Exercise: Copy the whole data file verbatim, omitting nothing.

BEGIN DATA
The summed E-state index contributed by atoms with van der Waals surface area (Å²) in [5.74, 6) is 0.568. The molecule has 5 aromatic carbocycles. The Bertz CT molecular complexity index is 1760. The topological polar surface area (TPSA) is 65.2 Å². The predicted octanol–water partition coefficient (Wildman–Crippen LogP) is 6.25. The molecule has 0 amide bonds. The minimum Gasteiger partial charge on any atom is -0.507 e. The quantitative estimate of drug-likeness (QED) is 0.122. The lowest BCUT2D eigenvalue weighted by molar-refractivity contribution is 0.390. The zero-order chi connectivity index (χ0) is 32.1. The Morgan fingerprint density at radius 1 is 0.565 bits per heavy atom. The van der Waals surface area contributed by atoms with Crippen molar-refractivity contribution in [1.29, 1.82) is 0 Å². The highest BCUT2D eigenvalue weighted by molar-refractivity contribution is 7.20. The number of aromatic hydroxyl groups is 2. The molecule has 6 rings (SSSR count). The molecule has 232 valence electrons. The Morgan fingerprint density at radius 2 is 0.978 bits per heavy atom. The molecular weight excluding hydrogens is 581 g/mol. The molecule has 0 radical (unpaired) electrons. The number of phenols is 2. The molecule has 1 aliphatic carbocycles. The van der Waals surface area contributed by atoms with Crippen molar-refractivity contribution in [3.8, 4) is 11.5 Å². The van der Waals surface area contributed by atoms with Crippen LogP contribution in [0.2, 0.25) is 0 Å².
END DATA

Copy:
The summed E-state index contributed by atoms with van der Waals surface area (Å²) in [5.74, 6) is 0.568. The molecule has 5 aromatic carbocycles. The Bertz CT molecular complexity index is 1760. The topological polar surface area (TPSA) is 65.2 Å². The predicted octanol–water partition coefficient (Wildman–Crippen LogP) is 6.25. The molecule has 0 amide bonds. The minimum Gasteiger partial charge on any atom is -0.507 e. The quantitative estimate of drug-likeness (QED) is 0.122. The lowest BCUT2D eigenvalue weighted by molar-refractivity contribution is 0.390. The zero-order chi connectivity index (χ0) is 32.1. The Morgan fingerprint density at radius 1 is 0.565 bits per heavy atom. The van der Waals surface area contributed by atoms with Crippen molar-refractivity contribution in [1.29, 1.82) is 0 Å². The highest BCUT2D eigenvalue weighted by molar-refractivity contribution is 7.20. The number of aromatic hydroxyl groups is 2. The molecule has 6 rings (SSSR count). The molecule has 232 valence electrons. The Morgan fingerprint density at radius 2 is 0.978 bits per heavy atom. The molecular weight excluding hydrogens is 581 g/mol. The molecule has 0 radical (unpaired) electrons. The number of phenols is 2. The molecule has 1 aliphatic carbocycles. The van der Waals surface area contributed by atoms with Crippen molar-refractivity contribution in [3.8, 4) is 11.5 Å². The van der Waals surface area contributed by atoms with Crippen LogP contribution in [0.2, 0.25) is 0 Å².